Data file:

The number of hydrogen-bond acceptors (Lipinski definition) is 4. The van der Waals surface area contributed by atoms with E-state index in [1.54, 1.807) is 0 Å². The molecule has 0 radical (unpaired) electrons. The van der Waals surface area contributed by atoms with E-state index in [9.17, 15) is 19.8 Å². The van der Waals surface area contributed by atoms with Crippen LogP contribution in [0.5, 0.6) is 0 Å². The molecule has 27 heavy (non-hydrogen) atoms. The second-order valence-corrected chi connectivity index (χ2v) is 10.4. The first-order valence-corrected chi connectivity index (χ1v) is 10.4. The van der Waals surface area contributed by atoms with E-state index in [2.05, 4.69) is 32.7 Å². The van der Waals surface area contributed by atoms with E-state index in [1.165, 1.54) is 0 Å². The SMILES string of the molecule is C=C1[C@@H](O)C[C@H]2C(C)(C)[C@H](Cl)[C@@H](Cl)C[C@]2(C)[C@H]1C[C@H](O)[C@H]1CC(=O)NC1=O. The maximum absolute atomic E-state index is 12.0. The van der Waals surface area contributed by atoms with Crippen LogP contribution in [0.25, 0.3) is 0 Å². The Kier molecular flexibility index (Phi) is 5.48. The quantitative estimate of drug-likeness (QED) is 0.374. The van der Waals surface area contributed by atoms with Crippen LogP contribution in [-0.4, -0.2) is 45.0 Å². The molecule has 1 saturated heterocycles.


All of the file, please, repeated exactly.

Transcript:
The number of hydrogen-bond acceptors (Lipinski definition) is 4. The van der Waals surface area contributed by atoms with E-state index in [1.54, 1.807) is 0 Å². The molecule has 0 radical (unpaired) electrons. The van der Waals surface area contributed by atoms with E-state index in [9.17, 15) is 19.8 Å². The van der Waals surface area contributed by atoms with Crippen LogP contribution in [0.5, 0.6) is 0 Å². The molecule has 27 heavy (non-hydrogen) atoms. The second-order valence-corrected chi connectivity index (χ2v) is 10.4. The first-order valence-corrected chi connectivity index (χ1v) is 10.4. The van der Waals surface area contributed by atoms with E-state index in [2.05, 4.69) is 32.7 Å². The van der Waals surface area contributed by atoms with E-state index in [1.165, 1.54) is 0 Å². The SMILES string of the molecule is C=C1[C@@H](O)C[C@H]2C(C)(C)[C@H](Cl)[C@@H](Cl)C[C@]2(C)[C@H]1C[C@H](O)[C@H]1CC(=O)NC1=O. The maximum absolute atomic E-state index is 12.0. The van der Waals surface area contributed by atoms with Crippen LogP contribution in [0.25, 0.3) is 0 Å². The Kier molecular flexibility index (Phi) is 5.48. The quantitative estimate of drug-likeness (QED) is 0.374. The van der Waals surface area contributed by atoms with Crippen LogP contribution in [-0.4, -0.2) is 45.0 Å². The molecule has 1 saturated heterocycles.